First Indigenous High-Temperature Fuel Cell System launched

The President of India Ram Nath Kovind launched the first Indigenous High-Temperature Fuel Cell System developed by Council of Scientific and Industrial Research (CSIR) under ‘New Millennium Indian Technology Leadership Initiative (NMITLI)’. The launched was made at Vigyan Bhawan in New Delhi on the occasion of 78th Foundation Day CSIR.

About High-Temperature Fuel Cell System

The system has been developed under India’s flagship program ‘New Millennium Indian Technology Leadership Initiative (NMITLI)’.

It has been developed by CSIR in partnership with Indian industries. This makes it a unique example of Public-Private Partnership (PPP) among CSIR’s three Laboratories- (CSIR-NCL, Pune; CSIR-NPL, New Delhi; CSIR-CECRI, Karaikudi (Chennai Center)) and two Indian industries namely, M/s Thermax Limited (Pune) and M/s Reliance Industries Limited (Mumbai).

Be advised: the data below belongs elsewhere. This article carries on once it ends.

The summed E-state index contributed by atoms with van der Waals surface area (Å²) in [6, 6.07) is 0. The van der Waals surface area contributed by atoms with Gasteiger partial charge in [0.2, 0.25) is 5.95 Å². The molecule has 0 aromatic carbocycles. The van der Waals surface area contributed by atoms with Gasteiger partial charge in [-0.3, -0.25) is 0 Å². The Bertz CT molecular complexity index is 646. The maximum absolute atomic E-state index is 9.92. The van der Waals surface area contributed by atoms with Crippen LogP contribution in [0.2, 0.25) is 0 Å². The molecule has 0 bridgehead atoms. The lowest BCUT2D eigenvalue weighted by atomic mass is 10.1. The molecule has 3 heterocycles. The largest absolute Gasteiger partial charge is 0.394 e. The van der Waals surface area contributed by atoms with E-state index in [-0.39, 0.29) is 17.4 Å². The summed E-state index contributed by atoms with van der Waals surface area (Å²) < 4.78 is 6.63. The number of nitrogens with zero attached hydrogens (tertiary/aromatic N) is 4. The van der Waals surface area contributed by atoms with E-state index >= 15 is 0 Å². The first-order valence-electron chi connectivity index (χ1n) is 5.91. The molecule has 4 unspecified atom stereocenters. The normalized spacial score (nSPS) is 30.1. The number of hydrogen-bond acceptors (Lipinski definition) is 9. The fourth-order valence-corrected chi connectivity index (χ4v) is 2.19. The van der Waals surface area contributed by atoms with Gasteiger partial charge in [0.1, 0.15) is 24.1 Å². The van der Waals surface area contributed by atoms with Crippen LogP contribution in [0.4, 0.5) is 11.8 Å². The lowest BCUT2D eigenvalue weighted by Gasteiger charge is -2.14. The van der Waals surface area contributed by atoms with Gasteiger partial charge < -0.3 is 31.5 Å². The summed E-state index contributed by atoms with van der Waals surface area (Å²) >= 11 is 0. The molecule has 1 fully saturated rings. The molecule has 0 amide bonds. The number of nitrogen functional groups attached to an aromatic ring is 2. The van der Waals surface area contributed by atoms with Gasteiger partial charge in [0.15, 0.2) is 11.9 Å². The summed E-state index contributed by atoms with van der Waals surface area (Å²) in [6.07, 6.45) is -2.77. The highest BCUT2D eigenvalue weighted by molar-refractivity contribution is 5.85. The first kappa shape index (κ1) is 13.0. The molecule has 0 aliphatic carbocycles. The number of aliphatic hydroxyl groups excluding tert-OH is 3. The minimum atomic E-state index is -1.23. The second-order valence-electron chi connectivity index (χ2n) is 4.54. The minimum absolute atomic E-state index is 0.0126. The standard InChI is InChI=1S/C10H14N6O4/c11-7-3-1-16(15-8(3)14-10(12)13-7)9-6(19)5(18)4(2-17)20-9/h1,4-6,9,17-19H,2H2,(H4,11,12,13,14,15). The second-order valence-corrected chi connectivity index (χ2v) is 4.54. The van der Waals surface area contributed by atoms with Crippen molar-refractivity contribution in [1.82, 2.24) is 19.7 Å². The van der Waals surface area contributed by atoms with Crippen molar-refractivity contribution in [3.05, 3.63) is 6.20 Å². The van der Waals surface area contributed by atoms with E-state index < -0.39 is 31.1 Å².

Function:

The 5.0 kW fuel cell system generates power in a green manner. It uses methanol or bio-methane, with heat and water as bi-products for further use. This further amounts to more than 70% efficiency, which otherwise may not be possible by other energy sources.

Fuel Cells developed are based on High-Temperature Proton Exchange Membrane (HTPEM) Technology.

Application:

In the field of clean energy, Fuel Cell distributed power generation systems are emerging as one of the most promising alternative to grid power.

This development is most suitable for distributed stationary power applications and where highly reliable power is essential with simultaneous requirement for air-conditioning such as- for small offices, data centers, commercial units, etc.

It will also meet the requirement of efficient, clean and reliable backup power generator for telecom towers, remote locations as well as strategic applications.

Fuel Cells fit well in India’s mission of replacing diesel with green and alternate fuels, thus this development would replace Diesel Generating (DG) sets and will help in reducing India’s dependence on crude oil.

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